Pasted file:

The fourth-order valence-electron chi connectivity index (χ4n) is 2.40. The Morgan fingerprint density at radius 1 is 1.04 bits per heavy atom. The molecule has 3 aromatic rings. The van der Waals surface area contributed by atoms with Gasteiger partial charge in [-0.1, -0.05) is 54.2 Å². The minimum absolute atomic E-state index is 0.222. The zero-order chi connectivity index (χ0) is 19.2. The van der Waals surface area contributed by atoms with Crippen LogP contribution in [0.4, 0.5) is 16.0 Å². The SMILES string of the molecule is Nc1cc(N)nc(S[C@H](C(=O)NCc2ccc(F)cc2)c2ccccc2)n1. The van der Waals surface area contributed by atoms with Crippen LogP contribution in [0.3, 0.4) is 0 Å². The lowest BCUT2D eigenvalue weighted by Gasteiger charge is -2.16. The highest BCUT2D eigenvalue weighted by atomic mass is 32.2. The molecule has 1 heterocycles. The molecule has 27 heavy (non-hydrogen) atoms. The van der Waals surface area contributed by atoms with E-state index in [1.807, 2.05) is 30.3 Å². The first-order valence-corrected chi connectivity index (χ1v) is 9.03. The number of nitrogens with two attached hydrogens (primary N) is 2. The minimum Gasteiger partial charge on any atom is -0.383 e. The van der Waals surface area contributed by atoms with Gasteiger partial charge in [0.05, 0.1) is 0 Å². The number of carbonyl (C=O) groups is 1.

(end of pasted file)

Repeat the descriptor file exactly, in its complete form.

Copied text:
The fourth-order valence-electron chi connectivity index (χ4n) is 2.40. The Morgan fingerprint density at radius 1 is 1.04 bits per heavy atom. The molecule has 3 aromatic rings. The van der Waals surface area contributed by atoms with Gasteiger partial charge in [-0.1, -0.05) is 54.2 Å². The minimum absolute atomic E-state index is 0.222. The zero-order chi connectivity index (χ0) is 19.2. The van der Waals surface area contributed by atoms with Crippen LogP contribution in [0.4, 0.5) is 16.0 Å². The SMILES string of the molecule is Nc1cc(N)nc(S[C@H](C(=O)NCc2ccc(F)cc2)c2ccccc2)n1. The van der Waals surface area contributed by atoms with Crippen LogP contribution in [0.3, 0.4) is 0 Å². The lowest BCUT2D eigenvalue weighted by Gasteiger charge is -2.16. The highest BCUT2D eigenvalue weighted by atomic mass is 32.2. The molecule has 1 heterocycles. The molecule has 27 heavy (non-hydrogen) atoms. The van der Waals surface area contributed by atoms with E-state index in [1.807, 2.05) is 30.3 Å². The first-order valence-corrected chi connectivity index (χ1v) is 9.03. The number of nitrogens with two attached hydrogens (primary N) is 2. The minimum Gasteiger partial charge on any atom is -0.383 e. The van der Waals surface area contributed by atoms with Gasteiger partial charge in [0.05, 0.1) is 0 Å². The number of carbonyl (C=O) groups is 1.